In a small saucepan over medium heat, combine the water and sugar substitute, and boil until the sugar substitute dissolves, stirring constantly. Remove from heat and allow to cool. Stir in the lemon juice. Transfer to ice cream maker and churn according to manufacturer instructions. When the sorbet has frozen (it will still seem quite soft), transfer to a storage container, cover tightly and freeze until ready to serve. The sorbet will solidify in the freezer.
I have a confession to make: I use our blog as a place to store recipes! So I often refer back to my old posts to bake a certain flavor of scones or figure out a macaron recipe. Sometimes, a post will just be a reference for me so that I can find a recipe again. That is likely what this post will be. Perhaps later, I will be able to improve on these scones to really make them pop. I am thinking maybe some cinnamon chips or a cinnamon brown sugar filling.
There is nothing very spectacular about these cinnamon scones, but they are definitely yummy if you like cinnamon! I baked these for an order but wanted to have two types with glaze and two types without glaze. Sadly, these cinnamon-y scones ended up being the unglazed ones. I think they could be brought up a notch with some vanilla glaze though!
I have been baking scones a LOT lately, but that is okay. I’ve been baking different flavors of scones and I am getting to where I can probably start making the basic scone recipe from memory!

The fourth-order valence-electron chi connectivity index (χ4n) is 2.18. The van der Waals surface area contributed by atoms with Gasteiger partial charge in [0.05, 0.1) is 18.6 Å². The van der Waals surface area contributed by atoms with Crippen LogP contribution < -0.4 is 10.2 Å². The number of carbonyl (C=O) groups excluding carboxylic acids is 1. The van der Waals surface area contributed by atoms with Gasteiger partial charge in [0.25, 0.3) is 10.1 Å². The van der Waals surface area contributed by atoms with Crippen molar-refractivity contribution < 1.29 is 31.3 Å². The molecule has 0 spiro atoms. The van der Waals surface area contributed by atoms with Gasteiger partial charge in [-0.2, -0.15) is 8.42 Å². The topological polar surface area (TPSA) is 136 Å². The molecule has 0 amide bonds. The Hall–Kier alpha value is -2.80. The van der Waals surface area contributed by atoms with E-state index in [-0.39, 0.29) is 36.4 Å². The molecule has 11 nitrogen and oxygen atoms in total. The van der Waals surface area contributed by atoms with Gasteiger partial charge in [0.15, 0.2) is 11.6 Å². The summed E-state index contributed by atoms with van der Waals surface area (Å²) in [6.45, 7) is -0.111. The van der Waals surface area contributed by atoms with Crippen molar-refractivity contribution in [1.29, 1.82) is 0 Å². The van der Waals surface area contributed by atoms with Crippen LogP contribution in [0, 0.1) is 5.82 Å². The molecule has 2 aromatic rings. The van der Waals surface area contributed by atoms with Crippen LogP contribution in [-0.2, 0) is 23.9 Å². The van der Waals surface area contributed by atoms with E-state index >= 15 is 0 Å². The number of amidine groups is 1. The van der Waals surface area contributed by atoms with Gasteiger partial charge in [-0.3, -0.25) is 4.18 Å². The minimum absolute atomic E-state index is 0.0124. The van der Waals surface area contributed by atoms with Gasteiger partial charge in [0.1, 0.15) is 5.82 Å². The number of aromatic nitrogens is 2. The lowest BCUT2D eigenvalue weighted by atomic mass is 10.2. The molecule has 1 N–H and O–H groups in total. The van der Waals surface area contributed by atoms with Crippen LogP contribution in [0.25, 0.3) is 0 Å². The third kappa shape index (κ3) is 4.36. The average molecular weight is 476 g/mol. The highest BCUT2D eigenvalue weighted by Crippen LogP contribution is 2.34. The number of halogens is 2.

I do plan on making July macaron practice month though if I can. So expect a lot of macaron recipes at that time… if I can get my macarons back to where they were before the new oven that is!
Mix together dry ingredients in a large bowl; flour, baking powder, salt, brown sugar, and cinnamon. Using a pastry blender, cut in the butter to coat pieces with flour. The mixture should look like coarse crumbs. Make a well in the center of the bowl and pour in the heavy cream and vanilla extract. Fold everything together just to incorporate as much of the flour as possible; do not overwork. When you have shreds of dough, pour the dough out onto a floured surface and finishing working the dough into a ball there.
Pat the dough out into a rectangle. Using a bench knife, cut the dough rectangle in half, then each half in half. Cut down the middle to form 8 squares and then cut each square on the diagonal to form 16 triangles.
Transfer each triangle to a baking sheet covered in parchment paper, leaving an inch or two of space between each wedge. Bake for 12-17 minutes until golden brown. Allow to cool on the baking sheet for 2 minutes before transferring to a cooling rack. Cool completely before drizzling with glaze.
Stir together the powdered sugar, milk/water, and vanilla to make the glaze. Add a teaspoon of milk/water at a time until the glaze is desired consistency. Drizzle over the cooled scones.